Four hatchlings have already been found on beaches from St Francis Bay to Pollok Beach in Port Elizabeth.
Only two out of every 1 000 hatchlings survive into adulthood. With an already compromised survival rate, the hatchlings – merely a few weeks old – will not survive if not handled correctly.
Bayworld oceanarium curator for marine fish husbandry, turtle rehabilitation, health and collections, Ruth Wright, said yesterday although loggerhead and leatherback turtles nested on the northern beaches of KwaZulu-Natal between October and March, their hatchlings sometimes ended up on beaches further down the coast.
Storms, strong winds and sea currents between March and June can sometimes sweep hatchlings into colder water, where they get “cold-stunned” and become severely hypothermic.
“These turtle hatchlings then wash up along the beaches from Cape Town to East London,” Wright said.
So far this season, four hatchlings about one month old have been found by residents from St Francis Bay to Pollok Beach.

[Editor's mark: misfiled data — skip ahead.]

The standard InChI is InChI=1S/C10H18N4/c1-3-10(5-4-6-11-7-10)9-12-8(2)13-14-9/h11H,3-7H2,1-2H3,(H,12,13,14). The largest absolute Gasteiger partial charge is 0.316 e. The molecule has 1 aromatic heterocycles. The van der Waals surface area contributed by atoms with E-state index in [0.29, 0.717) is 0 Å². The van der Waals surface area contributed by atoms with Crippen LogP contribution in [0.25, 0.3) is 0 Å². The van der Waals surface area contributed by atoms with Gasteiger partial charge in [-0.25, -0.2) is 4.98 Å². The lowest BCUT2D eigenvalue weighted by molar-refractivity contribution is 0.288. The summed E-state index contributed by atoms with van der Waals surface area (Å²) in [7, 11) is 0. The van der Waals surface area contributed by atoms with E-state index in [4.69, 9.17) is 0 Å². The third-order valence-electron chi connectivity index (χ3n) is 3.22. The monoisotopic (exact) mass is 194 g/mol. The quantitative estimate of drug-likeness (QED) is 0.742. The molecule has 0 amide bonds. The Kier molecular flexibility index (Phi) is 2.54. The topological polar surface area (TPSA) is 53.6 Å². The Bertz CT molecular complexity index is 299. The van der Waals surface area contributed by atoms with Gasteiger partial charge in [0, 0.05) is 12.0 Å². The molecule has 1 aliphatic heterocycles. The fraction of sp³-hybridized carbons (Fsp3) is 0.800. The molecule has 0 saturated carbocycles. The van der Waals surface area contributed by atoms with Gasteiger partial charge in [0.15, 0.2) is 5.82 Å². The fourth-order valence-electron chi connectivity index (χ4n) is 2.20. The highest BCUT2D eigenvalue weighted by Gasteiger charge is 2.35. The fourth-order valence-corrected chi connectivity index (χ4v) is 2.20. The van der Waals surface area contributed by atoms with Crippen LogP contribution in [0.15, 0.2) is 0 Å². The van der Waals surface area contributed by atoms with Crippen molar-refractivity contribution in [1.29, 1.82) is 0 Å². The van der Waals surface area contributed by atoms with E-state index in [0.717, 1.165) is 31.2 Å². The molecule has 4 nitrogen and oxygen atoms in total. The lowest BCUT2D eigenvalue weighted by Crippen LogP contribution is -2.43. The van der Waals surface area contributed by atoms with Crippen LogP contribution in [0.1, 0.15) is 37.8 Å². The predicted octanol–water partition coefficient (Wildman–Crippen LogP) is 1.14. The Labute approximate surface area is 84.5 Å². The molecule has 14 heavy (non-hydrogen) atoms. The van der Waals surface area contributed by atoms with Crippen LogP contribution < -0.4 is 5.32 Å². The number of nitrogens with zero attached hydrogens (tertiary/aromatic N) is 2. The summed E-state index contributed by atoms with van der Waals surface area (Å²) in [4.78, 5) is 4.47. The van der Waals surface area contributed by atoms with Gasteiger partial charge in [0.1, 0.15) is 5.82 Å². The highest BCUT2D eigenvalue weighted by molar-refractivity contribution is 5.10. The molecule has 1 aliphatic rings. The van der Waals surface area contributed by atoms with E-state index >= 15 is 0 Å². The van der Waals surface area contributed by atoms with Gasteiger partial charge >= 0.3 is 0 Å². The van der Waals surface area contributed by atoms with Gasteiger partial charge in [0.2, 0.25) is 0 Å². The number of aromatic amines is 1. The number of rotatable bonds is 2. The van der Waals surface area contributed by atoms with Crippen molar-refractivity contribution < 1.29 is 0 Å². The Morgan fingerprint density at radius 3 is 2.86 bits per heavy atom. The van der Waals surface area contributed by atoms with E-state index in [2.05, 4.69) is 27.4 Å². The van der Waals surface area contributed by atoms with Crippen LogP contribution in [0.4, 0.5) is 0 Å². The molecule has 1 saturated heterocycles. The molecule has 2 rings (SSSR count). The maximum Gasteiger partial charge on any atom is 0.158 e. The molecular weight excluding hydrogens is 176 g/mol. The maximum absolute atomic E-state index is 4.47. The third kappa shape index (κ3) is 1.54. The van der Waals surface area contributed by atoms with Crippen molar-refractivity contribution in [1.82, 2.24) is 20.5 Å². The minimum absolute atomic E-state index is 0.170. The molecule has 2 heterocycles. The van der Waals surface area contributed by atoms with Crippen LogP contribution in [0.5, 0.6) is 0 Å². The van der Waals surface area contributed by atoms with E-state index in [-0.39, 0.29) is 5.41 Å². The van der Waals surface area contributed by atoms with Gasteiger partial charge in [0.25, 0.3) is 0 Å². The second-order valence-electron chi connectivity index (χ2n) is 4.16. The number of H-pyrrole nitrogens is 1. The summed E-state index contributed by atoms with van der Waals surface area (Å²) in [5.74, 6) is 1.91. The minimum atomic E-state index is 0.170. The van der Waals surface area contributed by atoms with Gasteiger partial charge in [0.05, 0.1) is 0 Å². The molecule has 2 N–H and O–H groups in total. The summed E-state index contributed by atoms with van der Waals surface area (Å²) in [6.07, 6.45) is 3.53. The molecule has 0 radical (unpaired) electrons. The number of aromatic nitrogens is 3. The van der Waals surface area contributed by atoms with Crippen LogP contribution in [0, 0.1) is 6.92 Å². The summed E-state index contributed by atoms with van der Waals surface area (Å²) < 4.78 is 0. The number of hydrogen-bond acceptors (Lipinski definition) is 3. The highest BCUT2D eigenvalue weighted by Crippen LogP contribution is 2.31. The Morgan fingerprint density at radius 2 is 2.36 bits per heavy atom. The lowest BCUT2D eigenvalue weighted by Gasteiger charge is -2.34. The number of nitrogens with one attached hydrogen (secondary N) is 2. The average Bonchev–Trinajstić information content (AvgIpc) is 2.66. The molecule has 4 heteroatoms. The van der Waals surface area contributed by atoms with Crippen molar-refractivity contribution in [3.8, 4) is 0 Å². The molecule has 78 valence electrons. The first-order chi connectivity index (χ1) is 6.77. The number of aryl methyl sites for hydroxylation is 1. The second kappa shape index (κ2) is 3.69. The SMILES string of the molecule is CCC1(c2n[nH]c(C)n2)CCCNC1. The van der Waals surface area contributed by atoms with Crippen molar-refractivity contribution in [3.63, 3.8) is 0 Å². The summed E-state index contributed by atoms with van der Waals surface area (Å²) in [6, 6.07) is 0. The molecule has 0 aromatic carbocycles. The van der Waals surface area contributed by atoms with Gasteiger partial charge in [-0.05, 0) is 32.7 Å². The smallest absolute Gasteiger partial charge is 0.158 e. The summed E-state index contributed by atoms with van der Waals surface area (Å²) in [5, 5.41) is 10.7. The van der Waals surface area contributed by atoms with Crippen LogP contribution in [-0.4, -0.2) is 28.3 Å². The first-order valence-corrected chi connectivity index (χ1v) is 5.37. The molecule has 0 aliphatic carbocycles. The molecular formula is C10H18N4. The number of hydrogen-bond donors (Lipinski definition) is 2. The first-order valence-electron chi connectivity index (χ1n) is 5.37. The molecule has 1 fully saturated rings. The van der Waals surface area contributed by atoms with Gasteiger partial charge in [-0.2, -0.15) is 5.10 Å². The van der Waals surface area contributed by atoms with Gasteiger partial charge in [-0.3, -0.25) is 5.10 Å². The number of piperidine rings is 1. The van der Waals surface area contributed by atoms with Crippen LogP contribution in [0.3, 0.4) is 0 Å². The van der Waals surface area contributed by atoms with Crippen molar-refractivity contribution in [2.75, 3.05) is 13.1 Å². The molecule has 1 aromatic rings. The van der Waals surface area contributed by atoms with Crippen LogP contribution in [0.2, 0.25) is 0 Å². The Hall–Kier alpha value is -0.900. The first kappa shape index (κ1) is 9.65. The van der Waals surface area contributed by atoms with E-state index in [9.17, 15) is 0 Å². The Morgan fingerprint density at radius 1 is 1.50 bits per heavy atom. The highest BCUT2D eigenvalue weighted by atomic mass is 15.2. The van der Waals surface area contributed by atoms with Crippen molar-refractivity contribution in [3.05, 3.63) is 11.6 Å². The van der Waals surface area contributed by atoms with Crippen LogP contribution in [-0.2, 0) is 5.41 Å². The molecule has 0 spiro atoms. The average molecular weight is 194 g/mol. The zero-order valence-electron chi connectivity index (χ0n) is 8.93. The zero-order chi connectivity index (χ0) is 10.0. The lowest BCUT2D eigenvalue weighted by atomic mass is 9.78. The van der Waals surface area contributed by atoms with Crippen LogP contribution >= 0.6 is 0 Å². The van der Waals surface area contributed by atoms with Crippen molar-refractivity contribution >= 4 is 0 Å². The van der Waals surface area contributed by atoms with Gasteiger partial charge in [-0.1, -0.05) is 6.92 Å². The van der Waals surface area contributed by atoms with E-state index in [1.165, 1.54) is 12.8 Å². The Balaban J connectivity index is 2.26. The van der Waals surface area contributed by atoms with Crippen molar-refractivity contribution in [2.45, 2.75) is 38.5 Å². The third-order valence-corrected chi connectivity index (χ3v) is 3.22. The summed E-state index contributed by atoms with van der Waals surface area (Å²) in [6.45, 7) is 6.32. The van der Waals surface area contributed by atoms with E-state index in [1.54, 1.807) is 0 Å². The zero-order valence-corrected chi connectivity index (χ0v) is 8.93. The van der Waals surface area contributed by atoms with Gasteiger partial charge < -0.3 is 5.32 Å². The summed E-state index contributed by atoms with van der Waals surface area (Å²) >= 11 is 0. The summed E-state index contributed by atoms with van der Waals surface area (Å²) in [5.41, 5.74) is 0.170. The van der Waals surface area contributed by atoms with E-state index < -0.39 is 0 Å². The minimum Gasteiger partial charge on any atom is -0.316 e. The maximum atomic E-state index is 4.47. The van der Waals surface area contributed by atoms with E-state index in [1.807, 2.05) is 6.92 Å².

Wright said it was a perfectly natural phenomenon for the hatchlings to wash up on our shores.
Female turtles lay hundreds of eggs, which hatch after about 60 days.
The newly hatched turtles swim and feed in the warm waters of the Agulhas current and the Indian Ocean, but sometimes get caught up in a cold current and get taken further down the coast.
Wright has asked the public to be vigilant and, should they come across a hatchling, to not put it back in the water.
“They are coming out because the water is too cold,” she said.
The turtle should be placed in a small container like an ice-cream tub with a small amount of wet sand and taken to a turtle rehabilitation centre as soon as possible to be treated.
Once at a rehabilitation centre, the hatchlings would be thoroughly checked before being placed in warmer water and fed, Wright said.
“Once they are strong enough and are able to dive properly they will be returned to the ocean,” Wright said.
Should you come across a turtle hatchling contact one of the following:
- Bayworld: (041) 584-0650, or the stranding hotline on 071-724-2122.
- East London Aquarium: (043) 7052637.
- Mossel Bay Aquarium: (044) 6919066.
- Tenikwa Wildlife Centre: (044) 5348170